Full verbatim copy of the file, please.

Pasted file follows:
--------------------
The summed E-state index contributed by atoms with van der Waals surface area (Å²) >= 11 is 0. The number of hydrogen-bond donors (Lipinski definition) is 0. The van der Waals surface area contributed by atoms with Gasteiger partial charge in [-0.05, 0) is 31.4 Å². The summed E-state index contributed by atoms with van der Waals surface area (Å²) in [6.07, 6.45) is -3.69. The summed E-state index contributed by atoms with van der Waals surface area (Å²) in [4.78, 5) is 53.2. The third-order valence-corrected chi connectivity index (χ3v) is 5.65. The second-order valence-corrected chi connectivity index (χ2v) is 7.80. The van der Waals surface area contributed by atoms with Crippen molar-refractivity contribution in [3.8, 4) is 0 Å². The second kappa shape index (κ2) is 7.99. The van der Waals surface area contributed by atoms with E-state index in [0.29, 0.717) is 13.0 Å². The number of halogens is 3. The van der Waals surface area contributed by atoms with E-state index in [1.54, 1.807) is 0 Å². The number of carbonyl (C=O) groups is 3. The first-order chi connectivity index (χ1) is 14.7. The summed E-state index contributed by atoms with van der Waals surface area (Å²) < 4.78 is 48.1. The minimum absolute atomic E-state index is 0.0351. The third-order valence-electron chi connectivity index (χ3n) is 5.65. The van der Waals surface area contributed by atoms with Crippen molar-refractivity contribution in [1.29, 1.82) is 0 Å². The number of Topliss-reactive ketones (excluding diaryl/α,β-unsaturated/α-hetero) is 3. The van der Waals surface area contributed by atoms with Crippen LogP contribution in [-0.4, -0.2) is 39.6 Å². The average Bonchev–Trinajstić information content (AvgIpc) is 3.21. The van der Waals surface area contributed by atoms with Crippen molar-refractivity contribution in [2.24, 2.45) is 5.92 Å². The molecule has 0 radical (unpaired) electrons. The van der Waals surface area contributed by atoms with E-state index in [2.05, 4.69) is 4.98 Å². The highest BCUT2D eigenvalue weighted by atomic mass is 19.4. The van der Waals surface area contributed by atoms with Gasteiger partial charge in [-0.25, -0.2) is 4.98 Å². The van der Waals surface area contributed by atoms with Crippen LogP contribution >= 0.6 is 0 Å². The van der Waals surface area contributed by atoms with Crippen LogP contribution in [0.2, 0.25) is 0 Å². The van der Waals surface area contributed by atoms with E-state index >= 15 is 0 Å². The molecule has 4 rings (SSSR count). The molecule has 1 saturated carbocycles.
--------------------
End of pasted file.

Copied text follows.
The summed E-state index contributed by atoms with van der Waals surface area (Å²) >= 11 is 0. The number of hydrogen-bond donors (Lipinski definition) is 0. The van der Waals surface area contributed by atoms with Gasteiger partial charge in [-0.05, 0) is 31.4 Å². The summed E-state index contributed by atoms with van der Waals surface area (Å²) in [6.07, 6.45) is -3.69. The summed E-state index contributed by atoms with van der Waals surface area (Å²) in [4.78, 5) is 53.2. The third-order valence-corrected chi connectivity index (χ3v) is 5.65. The second-order valence-corrected chi connectivity index (χ2v) is 7.80. The van der Waals surface area contributed by atoms with Crippen molar-refractivity contribution in [3.8, 4) is 0 Å². The second kappa shape index (κ2) is 7.99. The van der Waals surface area contributed by atoms with E-state index in [0.29, 0.717) is 13.0 Å². The number of halogens is 3. The van der Waals surface area contributed by atoms with E-state index in [1.54, 1.807) is 0 Å². The number of carbonyl (C=O) groups is 3. The first-order chi connectivity index (χ1) is 14.7. The summed E-state index contributed by atoms with van der Waals surface area (Å²) < 4.78 is 48.1. The minimum absolute atomic E-state index is 0.0351. The third-order valence-electron chi connectivity index (χ3n) is 5.65. The van der Waals surface area contributed by atoms with Crippen molar-refractivity contribution in [1.29, 1.82) is 0 Å². The number of Topliss-reactive ketones (excluding diaryl/α,β-unsaturated/α-hetero) is 3. The van der Waals surface area contributed by atoms with Crippen LogP contribution in [-0.4, -0.2) is 39.6 Å². The average Bonchev–Trinajstić information content (AvgIpc) is 3.21. The van der Waals surface area contributed by atoms with Crippen molar-refractivity contribution in [2.24, 2.45) is 5.92 Å². The molecule has 0 radical (unpaired) electrons. The van der Waals surface area contributed by atoms with E-state index in [2.05, 4.69) is 4.98 Å². The highest BCUT2D eigenvalue weighted by atomic mass is 19.4. The van der Waals surface area contributed by atoms with Gasteiger partial charge in [-0.25, -0.2) is 4.98 Å². The van der Waals surface area contributed by atoms with Crippen LogP contribution >= 0.6 is 0 Å². The van der Waals surface area contributed by atoms with Crippen LogP contribution in [0.2, 0.25) is 0 Å². The van der Waals surface area contributed by atoms with E-state index >= 15 is 0 Å². The molecule has 4 rings (SSSR count). The molecule has 1 saturated carbocycles.